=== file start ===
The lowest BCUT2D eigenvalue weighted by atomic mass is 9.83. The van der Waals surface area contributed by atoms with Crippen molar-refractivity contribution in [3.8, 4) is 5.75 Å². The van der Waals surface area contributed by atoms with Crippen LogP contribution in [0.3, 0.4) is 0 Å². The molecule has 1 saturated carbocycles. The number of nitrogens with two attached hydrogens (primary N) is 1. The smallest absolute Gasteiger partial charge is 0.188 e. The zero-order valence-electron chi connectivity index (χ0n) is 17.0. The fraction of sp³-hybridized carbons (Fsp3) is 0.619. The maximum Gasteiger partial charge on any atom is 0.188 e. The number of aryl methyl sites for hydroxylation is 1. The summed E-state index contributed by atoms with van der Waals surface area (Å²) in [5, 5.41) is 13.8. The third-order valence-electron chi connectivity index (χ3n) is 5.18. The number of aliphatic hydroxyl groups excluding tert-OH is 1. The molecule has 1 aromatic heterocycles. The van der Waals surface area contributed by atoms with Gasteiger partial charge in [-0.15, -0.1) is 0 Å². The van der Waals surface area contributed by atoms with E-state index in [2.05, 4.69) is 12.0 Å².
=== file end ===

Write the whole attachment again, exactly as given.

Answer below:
The lowest BCUT2D eigenvalue weighted by atomic mass is 9.83. The van der Waals surface area contributed by atoms with Crippen molar-refractivity contribution in [3.8, 4) is 5.75 Å². The van der Waals surface area contributed by atoms with Crippen LogP contribution in [0.3, 0.4) is 0 Å². The molecule has 1 saturated carbocycles. The number of nitrogens with two attached hydrogens (primary N) is 1. The smallest absolute Gasteiger partial charge is 0.188 e. The zero-order valence-electron chi connectivity index (χ0n) is 17.0. The fraction of sp³-hybridized carbons (Fsp3) is 0.619. The maximum Gasteiger partial charge on any atom is 0.188 e. The number of aryl methyl sites for hydroxylation is 1. The summed E-state index contributed by atoms with van der Waals surface area (Å²) in [5, 5.41) is 13.8. The third-order valence-electron chi connectivity index (χ3n) is 5.18. The number of aliphatic hydroxyl groups excluding tert-OH is 1. The molecule has 1 aromatic heterocycles. The van der Waals surface area contributed by atoms with Gasteiger partial charge in [-0.15, -0.1) is 0 Å². The van der Waals surface area contributed by atoms with E-state index in [2.05, 4.69) is 12.0 Å².